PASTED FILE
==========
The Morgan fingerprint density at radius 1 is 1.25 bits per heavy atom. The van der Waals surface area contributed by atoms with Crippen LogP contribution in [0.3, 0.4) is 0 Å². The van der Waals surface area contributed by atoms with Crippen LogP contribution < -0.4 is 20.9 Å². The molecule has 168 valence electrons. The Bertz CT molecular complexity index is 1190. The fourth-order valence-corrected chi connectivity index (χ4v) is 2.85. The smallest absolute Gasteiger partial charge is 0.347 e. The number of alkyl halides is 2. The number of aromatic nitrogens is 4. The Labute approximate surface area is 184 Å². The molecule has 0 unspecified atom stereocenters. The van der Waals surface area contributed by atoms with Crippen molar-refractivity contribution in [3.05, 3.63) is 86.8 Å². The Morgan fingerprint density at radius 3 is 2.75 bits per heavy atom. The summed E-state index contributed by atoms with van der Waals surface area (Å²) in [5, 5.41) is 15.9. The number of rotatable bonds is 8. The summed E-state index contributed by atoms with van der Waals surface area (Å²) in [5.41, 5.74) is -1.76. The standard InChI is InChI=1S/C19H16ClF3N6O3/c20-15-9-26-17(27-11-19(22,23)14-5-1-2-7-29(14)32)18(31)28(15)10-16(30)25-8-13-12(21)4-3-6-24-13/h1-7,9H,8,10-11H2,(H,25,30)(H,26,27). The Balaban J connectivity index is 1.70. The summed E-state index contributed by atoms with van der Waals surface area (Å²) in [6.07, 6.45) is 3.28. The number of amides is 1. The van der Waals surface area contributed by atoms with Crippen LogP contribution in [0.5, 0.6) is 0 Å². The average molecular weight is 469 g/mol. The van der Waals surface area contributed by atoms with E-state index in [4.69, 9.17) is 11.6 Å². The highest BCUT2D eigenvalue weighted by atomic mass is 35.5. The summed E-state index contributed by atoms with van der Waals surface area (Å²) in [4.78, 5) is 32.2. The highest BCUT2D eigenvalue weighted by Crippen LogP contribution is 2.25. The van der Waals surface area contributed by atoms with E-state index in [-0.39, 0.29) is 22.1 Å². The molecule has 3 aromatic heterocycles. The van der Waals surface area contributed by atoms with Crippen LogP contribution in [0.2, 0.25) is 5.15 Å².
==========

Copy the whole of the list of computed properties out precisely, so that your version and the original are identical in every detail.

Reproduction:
The Morgan fingerprint density at radius 1 is 1.25 bits per heavy atom. The van der Waals surface area contributed by atoms with Crippen LogP contribution in [0.3, 0.4) is 0 Å². The van der Waals surface area contributed by atoms with Crippen LogP contribution < -0.4 is 20.9 Å². The molecule has 168 valence electrons. The Bertz CT molecular complexity index is 1190. The fourth-order valence-corrected chi connectivity index (χ4v) is 2.85. The smallest absolute Gasteiger partial charge is 0.347 e. The number of alkyl halides is 2. The number of aromatic nitrogens is 4. The Labute approximate surface area is 184 Å². The molecule has 0 unspecified atom stereocenters. The van der Waals surface area contributed by atoms with Crippen molar-refractivity contribution in [3.05, 3.63) is 86.8 Å². The Morgan fingerprint density at radius 3 is 2.75 bits per heavy atom. The summed E-state index contributed by atoms with van der Waals surface area (Å²) in [5, 5.41) is 15.9. The number of rotatable bonds is 8. The summed E-state index contributed by atoms with van der Waals surface area (Å²) in [5.41, 5.74) is -1.76. The standard InChI is InChI=1S/C19H16ClF3N6O3/c20-15-9-26-17(27-11-19(22,23)14-5-1-2-7-29(14)32)18(31)28(15)10-16(30)25-8-13-12(21)4-3-6-24-13/h1-7,9H,8,10-11H2,(H,25,30)(H,26,27). The Balaban J connectivity index is 1.70. The summed E-state index contributed by atoms with van der Waals surface area (Å²) in [6.07, 6.45) is 3.28. The number of amides is 1. The van der Waals surface area contributed by atoms with Crippen LogP contribution in [0.5, 0.6) is 0 Å². The average molecular weight is 469 g/mol. The van der Waals surface area contributed by atoms with E-state index in [4.69, 9.17) is 11.6 Å². The highest BCUT2D eigenvalue weighted by atomic mass is 35.5. The summed E-state index contributed by atoms with van der Waals surface area (Å²) in [4.78, 5) is 32.2. The highest BCUT2D eigenvalue weighted by Crippen LogP contribution is 2.25. The van der Waals surface area contributed by atoms with E-state index in [-0.39, 0.29) is 22.1 Å². The molecule has 3 aromatic heterocycles. The van der Waals surface area contributed by atoms with Crippen LogP contribution in [0.2, 0.25) is 5.15 Å².